Posts Tagged ‘students’


According to a new report by the Education Trust, the national graduation rate for Pell Grant recipients attending public and nonprofit private colleges and universities is considerably lower than the completion rate of non-Pell recipients: while almost 65 percent of non-Pell recipients graduate in six years, only half of Pell students leave with a bachelor’s degree in the same time frame.

This 14-point gap (which can be seen in Figure 1 above) is much larger than the average gap (of 5.7 percent) between Pell and non-Pell students who attend the same institution (see Figure 2).

How is this possible? This occurs because the national gap is more than the product of all the individual completion gaps between Pell and non-Pell students at colleges and universities. The national gap is also a byproduct of which institutions students attend, with Pell students much more likely to attend institutions with lower graduation rates for all students, and much less likely to attend institutions that graduate most of their students.


The Education Trust refers to the university where I teach as “an ‘engine of inequality’ because very few students come from working-class and low-income family backgrounds, and it falls in the bottom 5% of all four-year colleges nationwide for its extraordinarily low enrollment of freshmen who receive Pell Grants, a type of federal financial aid for low-income students. This college is not very socioeconomically diverse.”


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Chart of the day

Posted: 20 August 2015 in Uncategorized
Tags: , , ,


According to the Wall Street Journal, graduate students in the United States now account for roughly 40 percent of all student debt but represent just 14 percent of students in higher education.

The typical college student who borrowed owed about $27,000 upon graduation in 2012, according to an analysis of federal data from the New America Foundation, a centrist think tank. Those earning a master’s typically owed between $50,000 and $60,000; law degrees, $141,000; and medical degrees, $162,000.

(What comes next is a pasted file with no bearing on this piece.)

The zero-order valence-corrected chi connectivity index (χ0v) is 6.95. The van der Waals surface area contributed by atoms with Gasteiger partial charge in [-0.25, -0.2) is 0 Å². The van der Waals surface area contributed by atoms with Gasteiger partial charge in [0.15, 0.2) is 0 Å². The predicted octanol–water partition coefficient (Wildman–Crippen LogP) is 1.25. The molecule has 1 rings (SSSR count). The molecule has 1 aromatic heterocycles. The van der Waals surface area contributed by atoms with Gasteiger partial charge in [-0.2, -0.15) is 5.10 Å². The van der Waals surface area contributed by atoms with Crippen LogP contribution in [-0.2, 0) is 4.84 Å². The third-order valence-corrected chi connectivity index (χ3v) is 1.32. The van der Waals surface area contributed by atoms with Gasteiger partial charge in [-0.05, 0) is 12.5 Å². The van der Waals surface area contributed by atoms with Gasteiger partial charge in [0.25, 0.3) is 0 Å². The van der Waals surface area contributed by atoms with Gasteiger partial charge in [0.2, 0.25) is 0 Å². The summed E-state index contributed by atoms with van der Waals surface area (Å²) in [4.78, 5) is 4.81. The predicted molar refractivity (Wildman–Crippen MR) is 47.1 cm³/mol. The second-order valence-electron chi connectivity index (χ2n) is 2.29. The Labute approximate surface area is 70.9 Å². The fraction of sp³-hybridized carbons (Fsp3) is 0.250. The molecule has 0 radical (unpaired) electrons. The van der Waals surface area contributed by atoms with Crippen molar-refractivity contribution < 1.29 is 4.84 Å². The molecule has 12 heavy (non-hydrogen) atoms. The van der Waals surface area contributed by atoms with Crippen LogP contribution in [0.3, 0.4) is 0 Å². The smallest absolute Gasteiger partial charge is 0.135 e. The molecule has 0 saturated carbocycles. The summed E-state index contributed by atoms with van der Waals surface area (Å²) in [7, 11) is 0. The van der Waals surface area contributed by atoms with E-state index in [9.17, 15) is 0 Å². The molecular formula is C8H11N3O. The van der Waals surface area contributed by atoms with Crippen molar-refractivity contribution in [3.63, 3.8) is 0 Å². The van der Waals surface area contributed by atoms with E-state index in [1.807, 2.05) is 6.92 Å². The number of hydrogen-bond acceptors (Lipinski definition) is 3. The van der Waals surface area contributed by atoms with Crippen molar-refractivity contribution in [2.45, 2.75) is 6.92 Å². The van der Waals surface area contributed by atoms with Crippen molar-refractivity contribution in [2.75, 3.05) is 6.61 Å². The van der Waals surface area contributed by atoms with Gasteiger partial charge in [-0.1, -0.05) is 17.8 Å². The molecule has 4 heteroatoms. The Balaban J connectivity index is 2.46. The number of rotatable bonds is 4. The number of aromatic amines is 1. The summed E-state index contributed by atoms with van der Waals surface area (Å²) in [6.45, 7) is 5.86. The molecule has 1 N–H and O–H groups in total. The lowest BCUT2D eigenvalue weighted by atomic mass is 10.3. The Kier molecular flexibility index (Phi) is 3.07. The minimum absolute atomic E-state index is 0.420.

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The National Labor Relations Board [ht: sm] has decided that Northwestern University football players cannot form a union.

The board cited the unique nature of college sports in saying it would foster instability to permit Northwestern football players to form a union while players elsewhere in the National Collegiate Athletic Association are not.

“Our decision is primarily premised on a finding that because of the nature of sports leagues…it would not promote stability in labor relations to assert jurisdiction in this case,” the decision said. . .

The unionization effort, along with recent lawsuits seeking to increase college players’ rights, had the potential to upend the business of college sports. Schools in college football’s top division turned a $1.4 billion profit on $3.4 billion in revenue in the fiscal year ended June 2014, according to data schools submit to the U.S. Department of Education.

While the NLRB’s decision leaves no recourse for Northwestern players to appeal, it did leave open the door to other college athletes’ winning the right to unionize in the future.


The details of the agreement between Greece and its European creditors are now available. And there’s no doubt about it: this (as the top-trending Twitter hash tag puts it) is a coup. Greece has been forced to surrender (or, given the upcoming debate in parliament, to have the freedom to consider surrendering) a large part of its national sovereignty in exchange for a new European Stability Mechanism program bailout.

Alexis Tsipras [ht: sk] may or may not be a hero, “who fought like a lion against unfathomably large interests” and made it possible for Greece “to live to fight another day.” But that’s really beside the point. So, in the end, is Greek sovereignty—and, for that matter, the humiliating terms sponsored by Germany.

Because what we’re really witnessing is a coup in Europe as a whole. Merkel, Tsipras, Schäuble, and the rest are just the dramatis personae of a series of events that have turned the European project against its own people.

The dream, of course, was to expand democracy, eliminate national rivalries, and promote universal prosperity. But now the European project has become a nightmare of enforcing the conditions of creating and capturing profits—of large enterprises and banks—across an entire continent. And anything that gets in the way—whether existing pensions and state-owned enterprises or rehiring doctors, nurses, and cleaning women—will be sacrificed on the altar of those free-flowing profits.

And who are the losers? The hundreds of millions of workers, farmers, students, young people, and children who are being forced to endure extraordinary levels of unemployment, poverty, and economic insecurity in order to promote a post-2008 recovery that is benefiting only a tiny minority across the continent. And that’s just as true in Germany as in Greece, in England as in Spain. Not to the same degree, of course. But the current negotiations over Greek debt—in which all of their leaders and finance ministers have participated and to which they have given their assent—have demonstrated to the working people of Europe that nothing will be allowed to stand in the way of the interests of the free deployment of capital under conditions that are administered by the troika.

And if an entire nation has to be humiliated in order to serve as an example, so be it. . .


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